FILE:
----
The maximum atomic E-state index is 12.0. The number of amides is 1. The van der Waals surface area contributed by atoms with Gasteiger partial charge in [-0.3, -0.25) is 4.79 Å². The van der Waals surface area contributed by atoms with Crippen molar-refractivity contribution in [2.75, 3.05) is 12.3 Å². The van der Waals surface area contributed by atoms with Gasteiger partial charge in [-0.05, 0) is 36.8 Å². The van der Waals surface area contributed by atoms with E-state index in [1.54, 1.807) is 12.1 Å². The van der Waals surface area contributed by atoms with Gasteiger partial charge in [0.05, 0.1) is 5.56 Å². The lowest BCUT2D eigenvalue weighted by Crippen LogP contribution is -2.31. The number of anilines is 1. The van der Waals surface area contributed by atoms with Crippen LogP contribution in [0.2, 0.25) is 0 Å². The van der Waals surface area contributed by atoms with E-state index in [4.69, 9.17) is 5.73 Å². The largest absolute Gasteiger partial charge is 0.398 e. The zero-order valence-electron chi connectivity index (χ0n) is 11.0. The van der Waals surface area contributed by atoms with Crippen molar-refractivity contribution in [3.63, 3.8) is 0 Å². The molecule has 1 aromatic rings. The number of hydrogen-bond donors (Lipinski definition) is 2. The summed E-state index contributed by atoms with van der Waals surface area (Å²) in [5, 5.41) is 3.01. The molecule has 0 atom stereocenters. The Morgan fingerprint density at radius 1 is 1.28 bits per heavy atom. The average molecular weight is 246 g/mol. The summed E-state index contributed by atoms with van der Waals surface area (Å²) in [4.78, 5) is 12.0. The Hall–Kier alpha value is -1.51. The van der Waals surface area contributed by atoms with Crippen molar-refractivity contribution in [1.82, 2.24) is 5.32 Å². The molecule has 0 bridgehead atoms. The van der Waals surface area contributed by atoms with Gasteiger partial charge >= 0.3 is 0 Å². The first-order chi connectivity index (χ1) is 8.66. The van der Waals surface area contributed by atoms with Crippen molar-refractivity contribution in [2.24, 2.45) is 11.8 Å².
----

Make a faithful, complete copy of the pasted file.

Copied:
The maximum atomic E-state index is 12.0. The number of amides is 1. The van der Waals surface area contributed by atoms with Gasteiger partial charge in [-0.3, -0.25) is 4.79 Å². The van der Waals surface area contributed by atoms with Crippen molar-refractivity contribution in [2.75, 3.05) is 12.3 Å². The van der Waals surface area contributed by atoms with Gasteiger partial charge in [-0.05, 0) is 36.8 Å². The van der Waals surface area contributed by atoms with E-state index in [1.54, 1.807) is 12.1 Å². The van der Waals surface area contributed by atoms with Gasteiger partial charge in [0.05, 0.1) is 5.56 Å². The lowest BCUT2D eigenvalue weighted by Crippen LogP contribution is -2.31. The number of anilines is 1. The van der Waals surface area contributed by atoms with Crippen LogP contribution in [0.2, 0.25) is 0 Å². The van der Waals surface area contributed by atoms with E-state index in [4.69, 9.17) is 5.73 Å². The largest absolute Gasteiger partial charge is 0.398 e. The zero-order valence-electron chi connectivity index (χ0n) is 11.0. The van der Waals surface area contributed by atoms with Crippen molar-refractivity contribution in [3.63, 3.8) is 0 Å². The molecule has 1 aromatic rings. The number of hydrogen-bond donors (Lipinski definition) is 2. The summed E-state index contributed by atoms with van der Waals surface area (Å²) in [5, 5.41) is 3.01. The molecule has 0 atom stereocenters. The Morgan fingerprint density at radius 1 is 1.28 bits per heavy atom. The average molecular weight is 246 g/mol. The summed E-state index contributed by atoms with van der Waals surface area (Å²) in [4.78, 5) is 12.0. The Hall–Kier alpha value is -1.51. The van der Waals surface area contributed by atoms with Crippen molar-refractivity contribution in [1.82, 2.24) is 5.32 Å². The molecule has 0 bridgehead atoms. The van der Waals surface area contributed by atoms with Gasteiger partial charge >= 0.3 is 0 Å². The first-order chi connectivity index (χ1) is 8.66. The van der Waals surface area contributed by atoms with Crippen molar-refractivity contribution in [2.24, 2.45) is 11.8 Å².